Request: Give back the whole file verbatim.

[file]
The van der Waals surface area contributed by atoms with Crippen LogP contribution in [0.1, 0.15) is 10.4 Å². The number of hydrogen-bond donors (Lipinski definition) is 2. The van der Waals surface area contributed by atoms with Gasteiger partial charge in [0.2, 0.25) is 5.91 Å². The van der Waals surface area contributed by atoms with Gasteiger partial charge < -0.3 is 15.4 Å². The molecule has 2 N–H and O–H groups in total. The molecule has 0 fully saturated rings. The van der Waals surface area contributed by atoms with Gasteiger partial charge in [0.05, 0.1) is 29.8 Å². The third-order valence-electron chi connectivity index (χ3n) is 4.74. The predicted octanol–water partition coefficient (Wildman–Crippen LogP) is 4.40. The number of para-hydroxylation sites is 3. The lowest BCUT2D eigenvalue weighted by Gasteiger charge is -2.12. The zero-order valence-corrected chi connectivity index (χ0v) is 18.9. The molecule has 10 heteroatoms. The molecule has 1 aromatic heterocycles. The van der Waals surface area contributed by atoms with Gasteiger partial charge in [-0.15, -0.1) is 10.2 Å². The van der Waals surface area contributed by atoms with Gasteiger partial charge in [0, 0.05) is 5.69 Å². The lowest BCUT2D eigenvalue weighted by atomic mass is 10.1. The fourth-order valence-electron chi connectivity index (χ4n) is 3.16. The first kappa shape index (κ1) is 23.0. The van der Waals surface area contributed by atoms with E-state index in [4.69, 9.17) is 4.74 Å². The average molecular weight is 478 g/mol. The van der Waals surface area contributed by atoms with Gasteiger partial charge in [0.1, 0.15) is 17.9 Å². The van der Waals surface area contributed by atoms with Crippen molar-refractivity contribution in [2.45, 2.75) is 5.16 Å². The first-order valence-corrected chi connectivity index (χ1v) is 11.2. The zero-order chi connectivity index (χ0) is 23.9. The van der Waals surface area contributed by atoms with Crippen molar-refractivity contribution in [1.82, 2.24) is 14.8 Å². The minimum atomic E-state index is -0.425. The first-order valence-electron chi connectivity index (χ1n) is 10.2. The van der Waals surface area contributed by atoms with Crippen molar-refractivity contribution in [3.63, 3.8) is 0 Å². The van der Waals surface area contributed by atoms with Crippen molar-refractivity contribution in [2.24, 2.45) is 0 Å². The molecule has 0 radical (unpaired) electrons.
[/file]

The van der Waals surface area contributed by atoms with Crippen LogP contribution in [0.1, 0.15) is 10.4 Å². The number of hydrogen-bond donors (Lipinski definition) is 2. The van der Waals surface area contributed by atoms with Gasteiger partial charge in [0.2, 0.25) is 5.91 Å². The van der Waals surface area contributed by atoms with Gasteiger partial charge < -0.3 is 15.4 Å². The molecule has 2 N–H and O–H groups in total. The molecule has 0 fully saturated rings. The van der Waals surface area contributed by atoms with Gasteiger partial charge in [0.05, 0.1) is 29.8 Å². The third-order valence-electron chi connectivity index (χ3n) is 4.74. The predicted octanol–water partition coefficient (Wildman–Crippen LogP) is 4.40. The number of para-hydroxylation sites is 3. The lowest BCUT2D eigenvalue weighted by Gasteiger charge is -2.12. The zero-order valence-corrected chi connectivity index (χ0v) is 18.9. The molecule has 10 heteroatoms. The molecule has 1 aromatic heterocycles. The van der Waals surface area contributed by atoms with Gasteiger partial charge in [-0.15, -0.1) is 10.2 Å². The van der Waals surface area contributed by atoms with Gasteiger partial charge in [0, 0.05) is 5.69 Å². The lowest BCUT2D eigenvalue weighted by atomic mass is 10.1. The fourth-order valence-electron chi connectivity index (χ4n) is 3.16. The first kappa shape index (κ1) is 23.0. The van der Waals surface area contributed by atoms with E-state index in [4.69, 9.17) is 4.74 Å². The average molecular weight is 478 g/mol. The van der Waals surface area contributed by atoms with Gasteiger partial charge in [0.1, 0.15) is 17.9 Å². The van der Waals surface area contributed by atoms with Crippen molar-refractivity contribution in [2.45, 2.75) is 5.16 Å². The first-order valence-corrected chi connectivity index (χ1v) is 11.2. The zero-order chi connectivity index (χ0) is 23.9. The van der Waals surface area contributed by atoms with Crippen molar-refractivity contribution in [1.82, 2.24) is 14.8 Å². The minimum atomic E-state index is -0.425. The first-order valence-electron chi connectivity index (χ1n) is 10.2. The van der Waals surface area contributed by atoms with Crippen molar-refractivity contribution in [3.63, 3.8) is 0 Å². The van der Waals surface area contributed by atoms with Crippen molar-refractivity contribution in [2.24, 2.45) is 0 Å². The molecule has 0 radical (unpaired) electrons.